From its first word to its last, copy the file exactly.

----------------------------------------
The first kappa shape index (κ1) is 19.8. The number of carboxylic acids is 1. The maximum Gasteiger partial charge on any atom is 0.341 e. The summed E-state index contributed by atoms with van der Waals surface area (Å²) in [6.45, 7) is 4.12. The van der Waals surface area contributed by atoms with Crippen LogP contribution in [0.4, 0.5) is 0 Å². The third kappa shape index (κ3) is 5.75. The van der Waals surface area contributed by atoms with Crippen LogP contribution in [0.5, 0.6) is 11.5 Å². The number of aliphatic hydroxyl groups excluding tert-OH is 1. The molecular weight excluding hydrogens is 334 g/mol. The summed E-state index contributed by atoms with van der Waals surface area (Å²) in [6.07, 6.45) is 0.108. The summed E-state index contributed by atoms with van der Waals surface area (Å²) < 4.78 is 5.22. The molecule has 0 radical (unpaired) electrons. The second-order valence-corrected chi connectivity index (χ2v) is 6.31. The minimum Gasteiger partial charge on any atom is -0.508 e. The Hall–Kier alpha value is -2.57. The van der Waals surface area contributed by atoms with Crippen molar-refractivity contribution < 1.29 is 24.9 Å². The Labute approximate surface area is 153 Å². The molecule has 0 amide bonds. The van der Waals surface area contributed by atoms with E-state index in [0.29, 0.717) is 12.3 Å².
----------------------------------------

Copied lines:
The first kappa shape index (κ1) is 19.8. The number of carboxylic acids is 1. The maximum Gasteiger partial charge on any atom is 0.341 e. The summed E-state index contributed by atoms with van der Waals surface area (Å²) in [6.45, 7) is 4.12. The van der Waals surface area contributed by atoms with Crippen LogP contribution in [0.4, 0.5) is 0 Å². The third kappa shape index (κ3) is 5.75. The van der Waals surface area contributed by atoms with Crippen LogP contribution in [0.5, 0.6) is 11.5 Å². The number of aliphatic hydroxyl groups excluding tert-OH is 1. The molecular weight excluding hydrogens is 334 g/mol. The summed E-state index contributed by atoms with van der Waals surface area (Å²) in [6.07, 6.45) is 0.108. The summed E-state index contributed by atoms with van der Waals surface area (Å²) < 4.78 is 5.22. The molecule has 0 radical (unpaired) electrons. The second-order valence-corrected chi connectivity index (χ2v) is 6.31. The minimum Gasteiger partial charge on any atom is -0.508 e. The Hall–Kier alpha value is -2.57. The van der Waals surface area contributed by atoms with Crippen molar-refractivity contribution < 1.29 is 24.9 Å². The Labute approximate surface area is 153 Å². The molecule has 0 amide bonds. The van der Waals surface area contributed by atoms with E-state index in [0.29, 0.717) is 12.3 Å².